- India has made respectable gains over the past 2.5 years in improving family planning access and use of contraceptives among women.
- More women are using contraception, unintended pregnancy is decreasing and the quality of family planning care is improving across the country.
- There is a tendency pan India to use modern contraceptives like pills, male condoms, female condoms, female sterilization, male sterilization, injectables, beads, LAM, emergency contraception, and IUDs.
- Access to long-acting methods continues to be a challenge, with few public and private SDPs offering injectables and IUDs.
India has made decent strides over the past two and a half years in improving family planning access and use of contraceptives among both married and unmarried women. In certain states like Rajasthan, a majority of married women are using modern contraceptives lives pills, male condoms, female condoms, female sterilization, male sterilization, injectables, beads, LAM, emergency contraception and IUDs.
More women are using contraception, unintended pregnancy is decreasing, and the quality of family planning care is improving across the country.
Performance Monitoring & Accountability 2020 (PMA2020), a global partnership that supports the rights and interests of women, is collecting these data on a pan India basis. The PMA2020 project is being implemented in Rajasthan in association with IIHMR University.
It has found by PMA2020 that female sterilization remains the most common form of contraception in Rajasthan with 65 percent of married modern method users are sterilized.
While female sterilization remains the most common method in Rajasthan, some women are opting to use short-acting forms of contraception, such as birth control pills and male condoms. Of married women who use modern contraception, 9.9 percent report using birth control pills and 19.3 percent report using male condoms. Long-acting methods that are reversible are not widely used. While many public service delivery points have supplies for IUD insertion and removal, acceptance is still low, and only about three percent of married women who are using a modern method have an IUD. Injectable use has increased slightly, most likely due to its recent expansion in the state.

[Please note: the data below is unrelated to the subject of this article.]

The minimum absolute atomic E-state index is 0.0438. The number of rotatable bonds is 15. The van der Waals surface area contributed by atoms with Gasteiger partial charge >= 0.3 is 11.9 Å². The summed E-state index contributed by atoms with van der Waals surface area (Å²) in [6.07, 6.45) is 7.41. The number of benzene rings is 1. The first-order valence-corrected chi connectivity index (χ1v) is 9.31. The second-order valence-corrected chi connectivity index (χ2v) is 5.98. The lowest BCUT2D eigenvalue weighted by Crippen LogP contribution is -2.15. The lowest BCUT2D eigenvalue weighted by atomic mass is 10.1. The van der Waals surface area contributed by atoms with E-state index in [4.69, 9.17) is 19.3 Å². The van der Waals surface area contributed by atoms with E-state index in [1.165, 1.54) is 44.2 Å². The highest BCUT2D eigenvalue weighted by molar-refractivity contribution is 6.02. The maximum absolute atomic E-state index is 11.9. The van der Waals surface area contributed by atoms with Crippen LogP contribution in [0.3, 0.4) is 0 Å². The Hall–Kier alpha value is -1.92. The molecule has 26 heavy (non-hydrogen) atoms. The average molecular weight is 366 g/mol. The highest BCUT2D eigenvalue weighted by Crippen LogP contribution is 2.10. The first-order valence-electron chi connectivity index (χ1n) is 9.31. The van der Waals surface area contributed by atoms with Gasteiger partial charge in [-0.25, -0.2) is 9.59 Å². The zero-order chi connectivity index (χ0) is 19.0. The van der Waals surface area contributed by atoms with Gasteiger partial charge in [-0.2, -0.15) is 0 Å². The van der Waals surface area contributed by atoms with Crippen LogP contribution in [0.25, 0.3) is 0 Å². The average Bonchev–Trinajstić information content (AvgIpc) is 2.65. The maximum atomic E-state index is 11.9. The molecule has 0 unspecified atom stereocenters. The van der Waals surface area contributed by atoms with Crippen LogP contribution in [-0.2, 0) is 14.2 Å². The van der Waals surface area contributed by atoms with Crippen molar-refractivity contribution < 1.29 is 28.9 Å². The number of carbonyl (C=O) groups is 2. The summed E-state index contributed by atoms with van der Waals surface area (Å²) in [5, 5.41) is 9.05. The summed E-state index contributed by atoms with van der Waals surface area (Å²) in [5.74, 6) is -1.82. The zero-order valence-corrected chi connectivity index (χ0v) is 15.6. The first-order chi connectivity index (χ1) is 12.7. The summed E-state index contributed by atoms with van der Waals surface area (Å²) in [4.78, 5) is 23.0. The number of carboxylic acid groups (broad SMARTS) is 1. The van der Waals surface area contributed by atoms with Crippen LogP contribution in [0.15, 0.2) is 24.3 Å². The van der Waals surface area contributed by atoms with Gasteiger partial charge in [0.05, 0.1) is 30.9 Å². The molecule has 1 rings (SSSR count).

“Unwanted and unplanned pregnancies are decreasing across the country which is a positive development. There is a tendency pan India to use modern contraceptives. Despite these gains, disparities remain between the wealthiest and poorest women for access and use. Additionally, access to long-acting methods continues to be a challenge, with few public and private SDPs offering injectables and IUDs,” said Dr. Anoop Khanna
As far as equity and gender parity in matters of contraception choice is concerned in Rajasthan, it has been found that women choose method of contraception with partner. Of the 85.6 percent of women using contraception who chose the method either themselves or with their partner, 58.6 percent are choosing their method jointly with their partner and 19.5 percent of women using contraception chose the method themselves. Based on the survey results, poorest women are more likely to choose a method alone (26.0 percent) compared to the richest women (19.4 percent) although in general choosing a method alone is less common than a joint decision.
More than three-fourths of public facilities offer at least three modern contraceptive methods Among public facilities surveyed, about 88 percent offer at least three modern contraceptive methods and 35 percent offer five or more modern contraceptive methods. About 98 percent of Community Health Centers (CHCs) and about 97 percent of Primary Health Centers (PHCs) in Rajasthan offer three or more methods, while about 97 percent of public hospitals offer five or more methods.
Bill & Melinda Gates Institute for Population and Reproductive Health at the Johns Hopkins Bloomberg School of Public Health, U.S.A. is supporting IIHMR University in implementing the PMA2020 project in Rajasthan.